Seasoning and Maintaining your Cast Iron

Using and maintaining cast iron cookware can be very different from using other types of cookware, Like any tool, it needs to be taken care of and treated properly for it to work best. With proper technique, the performance, versatility and longevity of your cast iron are worth the extra effort. We put together this guide to help you get the most out of your cast iron.

All cast iron pans are unique. With various thicknesses and surface finishes, our skillets (and vintage skillets) are going to clean up differently than modern sand cast (inexpensive) skillets.

General cooking tips

  • Always pre-heat your skillet. Pre-heating your skillet greatly improves the skillet’s ability to be non-stick. Cast iron takes a little longer than other types of cookware to hear up. With a little practice you will know exactly when your skillet is the right temperature.
  • Cooking with a little oil makes cleanup a lot easier. We like to use a cold pressed coconut oil. Try to avoid Olive oil when cooking at high temperatures – it can turn into a gooey mess on the cookware.

  • Try to avoid food becoming stuck when cooking at very high temps – This is generally the cause of most cleaning and maintenance issues.

Cleaning and storing your skillet

Everyone has a different idea of how clean their skillet should look when they put it away. Some people want a perfectly polished surface with a fresh coat of oil, others are ok leaving some remnants of the last meal. This is totally up to you. Keeping a tidy skillet will generally make it more non-stick and suitable for delicate foods like eggs.

  • Don’t rinse with water until your skillet is cool enough to touch. After some trial and error, we found that trying to clean the skillet when it is extremely hot can compromise the seasoning, making the skillet stickier.

  • Cleaning the skillet when it is still warm with HOT water works the best.

  • Use the utensil you used for cooking to scrape the skillet while running under the hot water. Most of the time, this should be the extent of the cleanup.

  • If food is really stuck on, try scraping very hard with a metal spatula. If necessary, try boiling a small amount of water in the skillet and then scraping with the spatula.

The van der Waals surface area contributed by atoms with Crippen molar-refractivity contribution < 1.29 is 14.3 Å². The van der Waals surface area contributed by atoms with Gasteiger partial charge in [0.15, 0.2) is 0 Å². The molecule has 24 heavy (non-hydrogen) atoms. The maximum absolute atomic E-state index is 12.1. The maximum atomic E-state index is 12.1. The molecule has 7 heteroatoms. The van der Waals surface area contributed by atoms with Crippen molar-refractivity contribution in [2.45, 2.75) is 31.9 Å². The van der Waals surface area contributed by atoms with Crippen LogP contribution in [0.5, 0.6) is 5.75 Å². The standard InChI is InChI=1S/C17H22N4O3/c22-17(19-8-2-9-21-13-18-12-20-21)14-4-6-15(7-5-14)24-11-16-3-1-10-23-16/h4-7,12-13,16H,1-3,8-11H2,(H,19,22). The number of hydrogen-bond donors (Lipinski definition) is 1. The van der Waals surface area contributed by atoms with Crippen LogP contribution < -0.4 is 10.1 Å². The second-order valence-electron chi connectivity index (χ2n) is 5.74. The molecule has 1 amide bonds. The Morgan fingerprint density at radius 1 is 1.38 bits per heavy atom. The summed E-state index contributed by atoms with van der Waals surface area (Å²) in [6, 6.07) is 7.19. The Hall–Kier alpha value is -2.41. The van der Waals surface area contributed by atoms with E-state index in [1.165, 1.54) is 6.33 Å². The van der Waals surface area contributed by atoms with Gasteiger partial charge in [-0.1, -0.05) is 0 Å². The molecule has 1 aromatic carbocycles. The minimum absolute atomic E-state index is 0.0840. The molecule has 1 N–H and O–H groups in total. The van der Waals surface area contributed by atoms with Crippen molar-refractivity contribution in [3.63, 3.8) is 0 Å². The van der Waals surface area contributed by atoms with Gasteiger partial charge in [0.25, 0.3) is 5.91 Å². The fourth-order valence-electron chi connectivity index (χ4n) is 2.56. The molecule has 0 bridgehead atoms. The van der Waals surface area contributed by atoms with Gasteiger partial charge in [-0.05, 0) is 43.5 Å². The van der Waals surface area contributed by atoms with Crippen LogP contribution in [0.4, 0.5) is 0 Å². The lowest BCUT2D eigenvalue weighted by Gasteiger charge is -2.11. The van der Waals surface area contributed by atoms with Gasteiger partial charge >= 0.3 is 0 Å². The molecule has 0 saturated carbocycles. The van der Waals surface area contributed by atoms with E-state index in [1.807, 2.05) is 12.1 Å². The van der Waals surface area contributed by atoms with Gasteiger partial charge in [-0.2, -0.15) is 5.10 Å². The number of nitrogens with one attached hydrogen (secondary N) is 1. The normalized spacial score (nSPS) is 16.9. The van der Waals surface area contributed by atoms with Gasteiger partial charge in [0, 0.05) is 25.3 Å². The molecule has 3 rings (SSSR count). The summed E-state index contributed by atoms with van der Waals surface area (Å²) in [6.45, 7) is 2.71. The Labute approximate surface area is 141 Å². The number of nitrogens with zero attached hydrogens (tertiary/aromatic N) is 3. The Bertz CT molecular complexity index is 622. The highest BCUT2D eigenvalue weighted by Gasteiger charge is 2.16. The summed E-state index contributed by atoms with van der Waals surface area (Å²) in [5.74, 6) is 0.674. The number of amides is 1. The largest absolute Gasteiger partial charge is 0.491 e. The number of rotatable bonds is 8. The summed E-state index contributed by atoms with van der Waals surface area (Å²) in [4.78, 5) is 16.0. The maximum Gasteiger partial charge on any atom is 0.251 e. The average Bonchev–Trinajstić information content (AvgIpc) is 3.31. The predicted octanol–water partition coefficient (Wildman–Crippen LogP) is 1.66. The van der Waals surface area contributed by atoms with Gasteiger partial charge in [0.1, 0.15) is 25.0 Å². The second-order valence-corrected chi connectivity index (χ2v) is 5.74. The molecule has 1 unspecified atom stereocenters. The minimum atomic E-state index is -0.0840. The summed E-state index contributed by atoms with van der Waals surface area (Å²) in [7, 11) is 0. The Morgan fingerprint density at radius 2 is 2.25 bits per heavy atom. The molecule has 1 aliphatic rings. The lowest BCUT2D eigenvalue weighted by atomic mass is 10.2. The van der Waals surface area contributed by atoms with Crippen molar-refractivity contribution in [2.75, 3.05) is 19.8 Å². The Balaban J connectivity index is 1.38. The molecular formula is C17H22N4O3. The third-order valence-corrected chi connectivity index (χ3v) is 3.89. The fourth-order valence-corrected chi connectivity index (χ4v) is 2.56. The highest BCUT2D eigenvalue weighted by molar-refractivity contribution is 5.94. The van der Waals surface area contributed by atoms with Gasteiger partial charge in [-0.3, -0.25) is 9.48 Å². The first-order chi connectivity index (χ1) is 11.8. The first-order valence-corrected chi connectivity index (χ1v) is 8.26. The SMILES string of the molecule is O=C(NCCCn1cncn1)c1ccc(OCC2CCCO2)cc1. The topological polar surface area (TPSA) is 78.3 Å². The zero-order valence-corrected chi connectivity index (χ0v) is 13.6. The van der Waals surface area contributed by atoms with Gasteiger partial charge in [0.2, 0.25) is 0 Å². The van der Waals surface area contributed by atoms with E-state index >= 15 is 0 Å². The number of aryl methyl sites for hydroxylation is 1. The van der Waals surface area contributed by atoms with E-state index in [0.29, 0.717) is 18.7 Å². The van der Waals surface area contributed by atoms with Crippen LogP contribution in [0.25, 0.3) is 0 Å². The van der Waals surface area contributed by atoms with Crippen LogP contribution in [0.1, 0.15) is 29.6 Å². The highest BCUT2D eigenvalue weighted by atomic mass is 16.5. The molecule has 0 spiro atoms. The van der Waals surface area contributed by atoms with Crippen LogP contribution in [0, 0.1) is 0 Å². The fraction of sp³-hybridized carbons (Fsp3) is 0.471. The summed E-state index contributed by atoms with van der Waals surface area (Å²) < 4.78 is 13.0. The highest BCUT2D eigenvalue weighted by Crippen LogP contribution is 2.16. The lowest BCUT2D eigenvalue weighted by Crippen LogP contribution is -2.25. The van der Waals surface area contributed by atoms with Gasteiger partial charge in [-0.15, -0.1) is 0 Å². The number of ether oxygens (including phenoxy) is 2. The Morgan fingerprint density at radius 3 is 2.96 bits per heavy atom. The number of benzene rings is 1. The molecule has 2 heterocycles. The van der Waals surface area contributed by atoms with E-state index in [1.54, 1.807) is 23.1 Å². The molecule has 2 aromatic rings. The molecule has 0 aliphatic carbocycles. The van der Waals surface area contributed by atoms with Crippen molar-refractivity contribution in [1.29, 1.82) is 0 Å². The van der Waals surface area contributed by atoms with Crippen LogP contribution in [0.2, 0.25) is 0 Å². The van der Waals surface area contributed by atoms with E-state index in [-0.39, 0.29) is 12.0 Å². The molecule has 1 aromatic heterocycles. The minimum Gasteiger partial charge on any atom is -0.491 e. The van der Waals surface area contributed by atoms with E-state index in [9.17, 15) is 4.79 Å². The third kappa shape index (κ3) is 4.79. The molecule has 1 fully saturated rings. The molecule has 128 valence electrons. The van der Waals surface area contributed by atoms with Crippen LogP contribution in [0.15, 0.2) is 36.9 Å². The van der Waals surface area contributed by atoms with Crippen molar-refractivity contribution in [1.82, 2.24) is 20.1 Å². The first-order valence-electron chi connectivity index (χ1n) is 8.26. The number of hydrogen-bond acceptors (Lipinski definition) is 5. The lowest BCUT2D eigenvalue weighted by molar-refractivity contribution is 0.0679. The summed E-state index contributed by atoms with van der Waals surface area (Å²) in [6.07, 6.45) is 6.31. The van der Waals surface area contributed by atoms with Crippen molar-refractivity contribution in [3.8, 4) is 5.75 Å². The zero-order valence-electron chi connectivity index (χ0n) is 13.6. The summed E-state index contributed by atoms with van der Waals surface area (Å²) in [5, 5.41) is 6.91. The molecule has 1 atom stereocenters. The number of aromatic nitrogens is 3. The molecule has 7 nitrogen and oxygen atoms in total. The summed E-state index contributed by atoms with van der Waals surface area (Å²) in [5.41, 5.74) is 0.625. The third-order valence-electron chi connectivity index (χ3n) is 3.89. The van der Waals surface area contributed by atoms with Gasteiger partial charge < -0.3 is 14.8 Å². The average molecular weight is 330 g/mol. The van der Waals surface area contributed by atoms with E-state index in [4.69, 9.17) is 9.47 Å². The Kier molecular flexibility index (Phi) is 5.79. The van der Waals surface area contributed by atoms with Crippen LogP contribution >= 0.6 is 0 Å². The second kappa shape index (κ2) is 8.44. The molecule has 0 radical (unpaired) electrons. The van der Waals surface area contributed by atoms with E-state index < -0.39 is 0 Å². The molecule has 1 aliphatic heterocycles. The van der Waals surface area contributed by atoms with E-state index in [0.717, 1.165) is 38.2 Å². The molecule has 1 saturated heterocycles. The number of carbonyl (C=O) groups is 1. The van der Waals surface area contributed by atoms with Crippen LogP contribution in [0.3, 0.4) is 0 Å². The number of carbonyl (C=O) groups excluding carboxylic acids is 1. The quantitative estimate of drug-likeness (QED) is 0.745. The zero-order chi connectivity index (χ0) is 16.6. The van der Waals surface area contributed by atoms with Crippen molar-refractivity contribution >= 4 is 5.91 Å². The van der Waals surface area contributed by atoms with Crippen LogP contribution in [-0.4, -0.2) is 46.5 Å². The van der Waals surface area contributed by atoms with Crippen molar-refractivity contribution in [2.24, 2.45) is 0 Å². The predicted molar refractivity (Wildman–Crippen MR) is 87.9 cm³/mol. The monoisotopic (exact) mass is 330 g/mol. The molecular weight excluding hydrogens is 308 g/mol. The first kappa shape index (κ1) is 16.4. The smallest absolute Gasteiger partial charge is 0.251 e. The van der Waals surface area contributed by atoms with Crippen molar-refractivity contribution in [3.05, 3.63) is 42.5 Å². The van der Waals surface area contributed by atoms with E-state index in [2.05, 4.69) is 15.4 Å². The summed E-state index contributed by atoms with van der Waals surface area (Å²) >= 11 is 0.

• It is generally best to avoid using an abrasive pad, but sometimes this may be necessary. If you are going to this level it may be necessary to bake on another layer of oil.

Seasoning – Baking on Oil

Our cast iron skillets come with 4 coats of baked on oil, so they are ready to use right away. Nearly all other skillets will need to have a few coats of oil baked on before they can perform optimally. Depending on how you use your skillets, baking on another layer of oil may be necessary. If the surface of the skillet starts to look really dull with no sheen and food seems to be sticking a little more, it may be time to bake on another coat.

  • Before you season your skillet make sure it is very clean! You don’t want to bake on anything under the seasoning.
  • Choose your oil! – There’s lots of options and opinions on what to use. To keep it simple we recommend Flax seed oil or vegetable oil. If you use Flax, MAKE SURE to get filtered oil – you don’t want to deal with those seed parts in your finish.
  • Start by pouring a half-dollar size spot of oil in the middle of the skillet. The oil seems to be easier to apply if the skillet is warm but preheating is not necessary. Wipe down every surface of the skillet with the oil.
  • Grab a new paper towel or lint free rag (old t-shirts are great!) and completely wipe off all the oil you just wiped on. This is how thin you want the coat to be. Every beginner will have a strong tendency to leave too much oil on the skillet – try your hardest to avoid this! Also make sure there isn’t oil stuck in the lettering graphics of the skillet.
  • Now your completely wiped clean skillet is ready to go in the oven.  Don’t worry about face down or up. If you have to worry about dripping, you put way too much oil on. Turn the oven on to about 425 degrees and bake for about an hour. If it still looks to have wet oil on it, turn the heat up a little and give it some more time.
  • One coat is usually enough for re-seasoning. If you bought a new skillet that wasn’t fully seasoned you may want to repeat these steps 3 more times.